Commentary by Dr. Don Newbury

It is a simple request, embodied in a one-syllable, five-letter word. Yet, it is potentially sobering, whether perused by an individual, or considered by an entire nation, or even the world.

Whoever penned it likely had no clue that its message should be implemented beyond the walls of Chick-fil-A to a world spinning insanely fast, with little thought to abrupt stops that could occur at any moment.

Maybe, just maybe, the word on a sign posted before one reaches the counter for ordering could have far-reaching results. Atop a stanchion for patrons next in line to order is the modest request: “PAUSE.”

At Thanksgivingand certainly at other times as well–this is a welcome prospect. We can use such time to breathe, to be considerate and to reflect on our lives, as well as the zany goings-on around us.

It isn’t threatening like many signs are. We are not told we can’t cross the line, if per chance our hunger is dulling our judgment if not our senses. There is no mention of punishment or penalties should we ignore the request.

I think of it as reinforcement of the biblical admonition in Psalm 46:10: “Be still and know that I am God.” As the season for ultimate “rushing” looms, the request is a healthy tonic. It is good  to simply pause, reflecting on the promise that the same God who has always intervened in human affairs is still in charge.

If we are lucky, we’ll reach times when there’ll be unavoidable pauses, like them or not.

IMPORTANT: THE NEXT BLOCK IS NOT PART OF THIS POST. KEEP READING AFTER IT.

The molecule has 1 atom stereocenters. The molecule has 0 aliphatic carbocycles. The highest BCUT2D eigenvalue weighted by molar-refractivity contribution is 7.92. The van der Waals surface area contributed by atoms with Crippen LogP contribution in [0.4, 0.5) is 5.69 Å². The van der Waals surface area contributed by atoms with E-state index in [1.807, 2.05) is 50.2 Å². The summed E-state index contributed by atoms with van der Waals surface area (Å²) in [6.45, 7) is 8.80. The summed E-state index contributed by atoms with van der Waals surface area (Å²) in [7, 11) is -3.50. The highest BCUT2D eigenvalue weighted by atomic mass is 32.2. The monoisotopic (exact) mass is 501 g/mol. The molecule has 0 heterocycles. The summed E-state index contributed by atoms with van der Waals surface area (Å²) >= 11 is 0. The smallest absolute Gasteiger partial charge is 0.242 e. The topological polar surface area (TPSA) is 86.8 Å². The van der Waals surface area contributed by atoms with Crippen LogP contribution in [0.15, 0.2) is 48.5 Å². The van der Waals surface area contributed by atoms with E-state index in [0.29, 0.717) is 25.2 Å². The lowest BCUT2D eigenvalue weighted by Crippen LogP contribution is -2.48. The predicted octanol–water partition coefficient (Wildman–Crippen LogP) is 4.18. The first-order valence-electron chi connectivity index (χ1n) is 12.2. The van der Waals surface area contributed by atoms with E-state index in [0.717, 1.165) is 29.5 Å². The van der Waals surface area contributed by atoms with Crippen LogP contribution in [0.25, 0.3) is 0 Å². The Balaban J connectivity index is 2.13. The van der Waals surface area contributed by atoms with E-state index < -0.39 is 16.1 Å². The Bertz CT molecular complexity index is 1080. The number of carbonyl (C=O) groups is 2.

Serving in senior adult ministry at our church, I see folks who are pausing regularly.

One 90-something lady I visited recently in the hospital said, “I am so ready to go to my heavenly home.” She paused before adding, “But that’s not my call, is it?” I was moved by her response, and shifted into “pause mode” as I walked slowly toward my car.

A wonderful friend I don’t see nearly often enough is in Redstone Park Assisted Living Facility in Brownwood. Her name is Ethelyn Smith, now in her 95th year on the planet. Her gait is slowed and movement hither and yon depends on considerable effort and reliance on a walker.

She has accepted encroaching problems with grace, determination and optimism, forever flashing smiles of faith, contentment and resolve.

She pauses regularly now. Yet, she does what she can for others, including her son, Robert Smith, Jr., who lives down the hall. And, she still makes her way regularly to the lobby to play hymns on the piano.

Ethelyn admits that much of her cheerfulness is a carry-over from her 70-year marriage to the late Dr. Robert Smith, who passed five years ago at age 90. A longtime professor of preaching at Howard Payne University, he was pastor at First Baptist Churches of Houston, then Pompano Beach, Florida, before he started “teaching young preachers.”

He, too, was a valued friend, as well as confidant.

Robert’s mother, “Granny Judy,” lived to be 98. She credited another care center resident for providing encouragement during her final years.

The encourager–who lived to be 107 and had reached the time when she could do little for others–continued to recite the refrain of a simple 1935 song written by Rev. A. H. Ackley (1887-1960), a Presbyterian minister who wrote more than 1,500 hymns.

“You can smile when you can’t say a word. You can smile when you cannot be heard. You can smile when it’s cloudy or fair. You can smile anytime, anywhere.”

This “fits” Ethelyn.

She insists on “taking the high road,” saddened, though, that apple juice is no longer on the menu. She finds orange juice to have too much acidity.

Her friends got wind of this, and Ethelyn may soon have enough apple juice to set up a drink stand in the hallway.

Dr. Newbury is a former educator who “commits speeches” round about. Comments or inquiries to: newbury@speakerdoc.com. Ph.: 817-447-3872. Web: www.speakerdoc.com. Twitter: @donnewbury. Facebook: don newbury.  

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